In the U.S., not one state has a blanket law that requires embalming. The practice is enforced in special circumstances on a state-by-state basis. States like New Jersey and Alaska mandate embalming when bodies are being transported across state borders.

Many funeral homes require embalming if there is an open-casket viewing. But it is a preference, not law. For sanitary reasons, an unembalmed body should be buried within 24 to 48 hours, and traditional services with a viewing can take three to four days.

Embalming can be traced back to ancient cultures such as the Egyptians and the Incas, who believed that preserving the body through mummification would help the soul return to the body after death. Western cultures adapted an embalming practice more for the sake of preserving a body for travel.

During the Civil War, embalming came into its own in America. The body of a deceased soldier could be waiting days or even weeks for transportation. When the body finally made it home for the funeral, physical features were already decomposed.

Chemical companies that developed the embalming fluids were also the first to start mortuary schools. Pierce Chemicals Royal Bond, one of the major suppliers since the 1930s, still runs mortuary colleges. The Dodge Co., producers of embalming fluids since 1893, offers regular embalming clinics and seminars.

Chemical companies are churning out funeral workers steeped in the traditional belief that embalming is the only alternative. But, according to Sehee, this is primarily a North American practice.

“Only 3% of the world embalms its deceased,” he says, explaining that we don’t have to embalm. “We can do whatever we want when it comes to honoring the dead.”

Natural- and traditional-burial practitioners agree that where you spend your days after death is ultimately a matter of personal preference.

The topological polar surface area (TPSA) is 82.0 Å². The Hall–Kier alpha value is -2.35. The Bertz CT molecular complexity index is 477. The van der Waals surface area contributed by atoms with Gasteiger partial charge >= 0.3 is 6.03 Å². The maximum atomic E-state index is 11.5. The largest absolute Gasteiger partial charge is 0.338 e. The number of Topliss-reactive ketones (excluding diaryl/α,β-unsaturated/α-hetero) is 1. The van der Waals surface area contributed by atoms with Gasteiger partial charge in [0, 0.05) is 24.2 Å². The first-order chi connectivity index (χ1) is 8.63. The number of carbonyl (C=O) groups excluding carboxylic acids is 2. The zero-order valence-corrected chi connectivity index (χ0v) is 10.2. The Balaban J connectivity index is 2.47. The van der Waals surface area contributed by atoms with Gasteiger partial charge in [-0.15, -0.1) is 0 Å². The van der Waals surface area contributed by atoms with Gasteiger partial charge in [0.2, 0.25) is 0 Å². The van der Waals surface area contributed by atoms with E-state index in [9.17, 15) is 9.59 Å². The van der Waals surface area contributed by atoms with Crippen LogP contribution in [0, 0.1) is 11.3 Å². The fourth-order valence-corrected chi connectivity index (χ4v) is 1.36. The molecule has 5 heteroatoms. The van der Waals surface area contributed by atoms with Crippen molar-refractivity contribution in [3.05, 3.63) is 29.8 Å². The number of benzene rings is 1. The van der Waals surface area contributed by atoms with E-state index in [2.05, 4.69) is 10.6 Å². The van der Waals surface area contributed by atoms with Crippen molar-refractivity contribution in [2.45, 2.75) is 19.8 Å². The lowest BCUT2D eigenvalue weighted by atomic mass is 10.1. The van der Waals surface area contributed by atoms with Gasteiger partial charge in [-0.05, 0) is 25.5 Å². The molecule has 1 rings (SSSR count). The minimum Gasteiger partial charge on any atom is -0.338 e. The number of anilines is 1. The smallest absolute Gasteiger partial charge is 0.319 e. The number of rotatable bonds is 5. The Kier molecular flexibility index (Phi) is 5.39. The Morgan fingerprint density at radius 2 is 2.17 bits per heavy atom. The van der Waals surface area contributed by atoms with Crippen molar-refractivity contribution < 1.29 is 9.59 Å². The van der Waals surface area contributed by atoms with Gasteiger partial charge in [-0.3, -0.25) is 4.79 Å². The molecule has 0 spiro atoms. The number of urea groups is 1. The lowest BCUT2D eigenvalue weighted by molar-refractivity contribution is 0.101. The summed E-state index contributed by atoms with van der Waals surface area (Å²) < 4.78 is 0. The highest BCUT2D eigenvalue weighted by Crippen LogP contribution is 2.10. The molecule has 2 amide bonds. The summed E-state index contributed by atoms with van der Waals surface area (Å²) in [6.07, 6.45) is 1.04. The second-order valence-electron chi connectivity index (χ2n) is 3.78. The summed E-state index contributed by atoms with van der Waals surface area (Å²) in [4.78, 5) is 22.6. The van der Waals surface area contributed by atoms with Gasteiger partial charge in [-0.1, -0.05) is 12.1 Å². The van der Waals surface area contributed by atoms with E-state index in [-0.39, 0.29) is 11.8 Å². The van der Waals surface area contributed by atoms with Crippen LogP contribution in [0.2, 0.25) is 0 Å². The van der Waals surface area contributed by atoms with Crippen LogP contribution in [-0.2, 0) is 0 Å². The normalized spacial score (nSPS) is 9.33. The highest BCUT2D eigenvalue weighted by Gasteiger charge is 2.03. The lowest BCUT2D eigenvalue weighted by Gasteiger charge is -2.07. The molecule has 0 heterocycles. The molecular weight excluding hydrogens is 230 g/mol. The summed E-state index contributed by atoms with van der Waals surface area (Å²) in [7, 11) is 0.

Walton says his rural town is a traditional area, and with the nearest green cemetery three hours away, “it will be a long time before we see anyone around here do green burials.”

“My parents are comforted by a golf course aesthetic,” admits Sehee in reference to traditional cemeteries. “What I think is pretty, a prairie, probably looks like weeds to them.”

Natural cemeteries look vastly different from the manicured lawns and rows of marble slabs that make up most cemeteries in the U.S. Mary Woodsen, board director of Greensprings Natural Cemetery in the Finger Lakes region of New York state, paints a picture of a prairie landscape. Former cornfields have been turned into a 100-acre meadowland replete with wildflowers and surrounded by forest.

Jennifer Quinn, steward of the natural cemetery preserve Foxfield in Ohio, describes a place where people come in hiking boots and jeans. Mourners bring their dogs.

When Robert T. Nanninga died on Valentine’s Day of last year, he was buried in Fernwood Forever, a natural burial ground in Northern California. His instructions were simple: “I want to be buried in the ground, not in a box, without chemicals, under an oak tree.”

His partner, Keith Schillington, held two memorial services before the burial. The first was in their home in San Diego, where more than 400 people from the community showed up to sing songs, read poetry and host a “4:20 burn,” a ritual among pot smokers. The second was an open-mic night in their coffeehouse in Encinitas.

There was no viewing. Schillington preferred his memories of Nanninga to be “of him whilst he was still warm to the touch.”

Nanninga, 45, was buried among several oak trees. His body was shrouded in an American flag from a Dead Kennedys concert 20 years ago. He was buried with a selection of local organic produce.

Today, California poppies grow on Nanninga’s grave. An oak sapling stands 6 inches tall nearby. A few shells and small rocks mark the spot. Schillington plans to engrave a large desert rock to place on the site. It will be inscribed with words chosen by Nanninga himself: “One Less Monkey Jumping on the Bed.”

February 12, 2010